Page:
The painter Dimitris Gioldasis was born in 1897 in Morfovouni, the son of a poor family. He spent his childhood working at tobacco processing plants. A devoted scholar of human nature and art, he belongs to the Thirties generation, which played an important role in the history of modern Greek art.
The land of Thessaly that bore him was also his primary source of inspiration. His compositions are characterized by spontaneous movement, sparseness, and the rigor of flat color, as well as by the atmosphere of the Thessaly plain. Landscapes were an important theme in his work. He created a series of landscapes depicting various regions of Greece and other countries, but mainly of Thessaly. He did not adopt elements from other artistic movements, but established a personal style that sprang from his love for his land of origin. Portraiture was another theme he explored in many of his works.
Dimitris Gioldasis was a distinguished man, who supported the rights of the weak, along with peace and friendship between peoples. He participated in the National Resistance during the Nazi occupation of Greece in WWII, and he defended his ideas passionately throughout his life. As an artist, he created a profoundly Greek body of work, which bore his personal stamp. Color was a primary means of expression at every stage of his creative output. His love for the landscape and for the people led him to produce a unique body of work, which earned him a rightful place among the great artists of his generation in the history of Greek Art.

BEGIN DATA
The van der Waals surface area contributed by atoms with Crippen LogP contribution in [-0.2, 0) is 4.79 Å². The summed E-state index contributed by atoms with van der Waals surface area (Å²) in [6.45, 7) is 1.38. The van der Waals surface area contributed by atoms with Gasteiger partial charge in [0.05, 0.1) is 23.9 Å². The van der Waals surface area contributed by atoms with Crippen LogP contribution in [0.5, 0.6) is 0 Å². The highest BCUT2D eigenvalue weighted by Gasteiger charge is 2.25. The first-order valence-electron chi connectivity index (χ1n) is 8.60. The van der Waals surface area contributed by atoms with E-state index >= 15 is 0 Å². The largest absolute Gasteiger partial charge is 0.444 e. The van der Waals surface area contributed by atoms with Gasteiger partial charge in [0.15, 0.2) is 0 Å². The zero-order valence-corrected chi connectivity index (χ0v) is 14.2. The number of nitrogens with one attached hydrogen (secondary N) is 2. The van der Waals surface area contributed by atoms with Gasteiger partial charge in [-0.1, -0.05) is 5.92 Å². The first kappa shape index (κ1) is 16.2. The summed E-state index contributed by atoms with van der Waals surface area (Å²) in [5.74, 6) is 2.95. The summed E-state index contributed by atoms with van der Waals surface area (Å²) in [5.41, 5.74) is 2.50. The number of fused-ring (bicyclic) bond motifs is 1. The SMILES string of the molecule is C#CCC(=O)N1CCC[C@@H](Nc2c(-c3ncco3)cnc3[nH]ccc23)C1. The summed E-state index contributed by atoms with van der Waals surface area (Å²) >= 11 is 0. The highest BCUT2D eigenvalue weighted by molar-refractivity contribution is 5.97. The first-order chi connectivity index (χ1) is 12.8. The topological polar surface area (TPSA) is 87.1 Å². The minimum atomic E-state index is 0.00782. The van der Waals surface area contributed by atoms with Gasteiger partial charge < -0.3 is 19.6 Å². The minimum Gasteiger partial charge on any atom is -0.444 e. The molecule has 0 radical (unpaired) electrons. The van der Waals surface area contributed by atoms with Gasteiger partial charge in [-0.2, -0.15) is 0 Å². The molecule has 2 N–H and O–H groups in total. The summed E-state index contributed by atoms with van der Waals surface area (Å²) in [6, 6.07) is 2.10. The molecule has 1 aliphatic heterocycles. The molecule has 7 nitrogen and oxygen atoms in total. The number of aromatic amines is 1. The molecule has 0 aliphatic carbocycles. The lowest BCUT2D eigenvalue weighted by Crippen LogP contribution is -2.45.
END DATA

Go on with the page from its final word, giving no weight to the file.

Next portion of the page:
He died in 1993 in ripe old age, leaving behind a great historic and artistic body of work, which uniquely captured a landscape that changed rapidly, losing its original beauty.